Women beneficiaries of a Self-Help Group (SHG) nurturing the summer crops in a float-farm in Amtoli village in Sundarbans. 72 members in eight SHGs manage and maintain 60 float-farms in Amtoli, which is now turning into a women’s cooperative. (Photo by South Asian Forum for Environment, SAFE)
[Project Story] Adaptation Fund in India: Floating Farms Turning the Tide in India
Local farmers are taking their farming to the water, on floating farms, to improve food security while adapting to rising water levels through an innovative project in the vulnerable Sundarban region of India.
The climate resilient, adaptive agro-farming practice, successfully piloted in parts of India and Bangladesh, is being scaled up by a project funded by the Adaptation Fund in the climate vulnerable areas of the Sundarbans — a biodiversity-rich World Heritage site of India that is facing the brunt of seawater ingress and flooding due to coastal storm surges.
Deepali Auliya, a 35-year-old woman farmer who lives with her two kids in Tipligheri village of the Sundarbans, recalls how cultivating vegetables was one of the least feasible activities during heavy rainfall or cyclone situations as her small farmland would get submerged in saline water. This forced her to go out to look for work as a casual labourer.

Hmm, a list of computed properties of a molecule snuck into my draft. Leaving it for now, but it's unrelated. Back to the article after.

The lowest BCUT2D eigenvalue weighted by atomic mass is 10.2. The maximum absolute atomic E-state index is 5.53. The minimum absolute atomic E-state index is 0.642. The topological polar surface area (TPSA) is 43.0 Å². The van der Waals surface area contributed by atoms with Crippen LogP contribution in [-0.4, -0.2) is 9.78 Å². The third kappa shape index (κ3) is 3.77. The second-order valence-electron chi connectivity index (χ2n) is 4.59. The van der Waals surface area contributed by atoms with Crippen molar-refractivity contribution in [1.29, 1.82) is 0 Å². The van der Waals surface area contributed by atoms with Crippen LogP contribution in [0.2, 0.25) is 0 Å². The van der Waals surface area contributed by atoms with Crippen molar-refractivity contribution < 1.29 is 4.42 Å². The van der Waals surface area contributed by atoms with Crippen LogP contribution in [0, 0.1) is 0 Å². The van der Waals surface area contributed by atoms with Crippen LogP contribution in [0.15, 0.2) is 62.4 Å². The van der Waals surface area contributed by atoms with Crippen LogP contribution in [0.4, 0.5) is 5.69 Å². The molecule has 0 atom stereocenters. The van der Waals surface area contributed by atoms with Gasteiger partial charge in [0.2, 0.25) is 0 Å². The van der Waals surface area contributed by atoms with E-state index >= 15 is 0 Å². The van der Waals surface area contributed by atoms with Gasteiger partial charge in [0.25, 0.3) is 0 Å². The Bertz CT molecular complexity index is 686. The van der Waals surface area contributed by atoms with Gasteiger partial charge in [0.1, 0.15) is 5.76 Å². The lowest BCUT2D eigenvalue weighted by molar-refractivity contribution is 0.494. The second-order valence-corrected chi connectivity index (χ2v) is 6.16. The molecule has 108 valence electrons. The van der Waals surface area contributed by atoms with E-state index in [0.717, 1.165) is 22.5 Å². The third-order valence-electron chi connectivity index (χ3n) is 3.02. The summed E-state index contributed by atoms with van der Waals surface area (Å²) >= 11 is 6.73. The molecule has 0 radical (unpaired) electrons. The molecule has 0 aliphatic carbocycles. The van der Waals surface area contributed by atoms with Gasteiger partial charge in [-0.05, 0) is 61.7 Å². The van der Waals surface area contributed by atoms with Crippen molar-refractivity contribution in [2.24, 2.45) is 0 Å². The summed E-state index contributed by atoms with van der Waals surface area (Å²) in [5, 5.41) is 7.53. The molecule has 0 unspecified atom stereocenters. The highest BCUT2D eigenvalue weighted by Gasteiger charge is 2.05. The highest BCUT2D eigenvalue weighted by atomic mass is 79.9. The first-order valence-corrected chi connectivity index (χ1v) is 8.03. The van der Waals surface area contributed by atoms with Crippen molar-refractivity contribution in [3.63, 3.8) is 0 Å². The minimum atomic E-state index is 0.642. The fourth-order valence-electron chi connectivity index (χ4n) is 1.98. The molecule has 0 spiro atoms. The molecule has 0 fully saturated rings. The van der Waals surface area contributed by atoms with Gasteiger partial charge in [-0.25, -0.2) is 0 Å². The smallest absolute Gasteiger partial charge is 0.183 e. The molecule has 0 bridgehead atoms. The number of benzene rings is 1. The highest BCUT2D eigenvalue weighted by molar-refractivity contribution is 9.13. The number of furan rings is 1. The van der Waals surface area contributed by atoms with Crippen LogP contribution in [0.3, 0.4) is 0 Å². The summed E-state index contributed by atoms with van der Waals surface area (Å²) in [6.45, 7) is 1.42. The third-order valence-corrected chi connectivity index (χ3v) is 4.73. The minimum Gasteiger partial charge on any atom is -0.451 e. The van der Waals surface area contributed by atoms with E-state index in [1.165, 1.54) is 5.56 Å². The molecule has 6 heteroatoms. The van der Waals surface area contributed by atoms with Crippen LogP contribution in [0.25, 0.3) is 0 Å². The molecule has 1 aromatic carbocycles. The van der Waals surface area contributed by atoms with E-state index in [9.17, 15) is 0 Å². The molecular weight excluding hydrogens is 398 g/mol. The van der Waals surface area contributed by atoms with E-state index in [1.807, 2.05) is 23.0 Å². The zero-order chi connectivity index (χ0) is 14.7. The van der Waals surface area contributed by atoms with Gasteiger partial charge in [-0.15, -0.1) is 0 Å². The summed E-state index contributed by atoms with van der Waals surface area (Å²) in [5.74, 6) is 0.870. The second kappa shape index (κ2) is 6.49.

Many farmers like Deepali living in the Sundarban region have been facing climate change impacts over the years. Extreme weather events and the devastating impacts of cyclones have only worsened in the last few decades. The frequency of storms has increased by 47% in the last decade alone. Sea-level rise has been increasing at the rate of 3.02 cm a year and is amplifying risks such as flooding, storm surges, saline water intrusion, and coastal erosion. But the project is making inroads in reducing such risks. After super-cyclones Amphun in 2020 and Yaas in 2021, the total damage in Sundarbans was devastating, but estimated loss in the project area was less than 10% .
The Sundarbans is also home to the largest mangrove ecosystem in the world. However, mangrove forests are constantly being altered by the erosional forces of the sea and wind along the coast and by the enormous loads of silt and other sediments that are deposited along the myriad estuaries. Human activities such as deforestation have also altered the landscape, which accelerates erosion. With considerable amount of river water getting diverted upstream for irrigation and other uses, salinity in the mangrove swamps has moved further inland. Conventional farming methods in the region are tillage-based, and water and chemical-intensive, which is further damaging the ecosystem.
However, regenerative farming initiatives, like those applied in the project that work to restore and work with the environment have the potential to transform such regions and help communities rebuild after climate disasters.
Funded by the Adaptation Fund Climate Innovation Accelerator (AFCIA), the initiative is part of the first round of AFCIA grants financed by the Fund and administered by the UN Development Programme. The project involves 12 local villages and 2,200 households, which as a ripple effect, supports thousands more in the wider agrarian economy.
Read the full story here.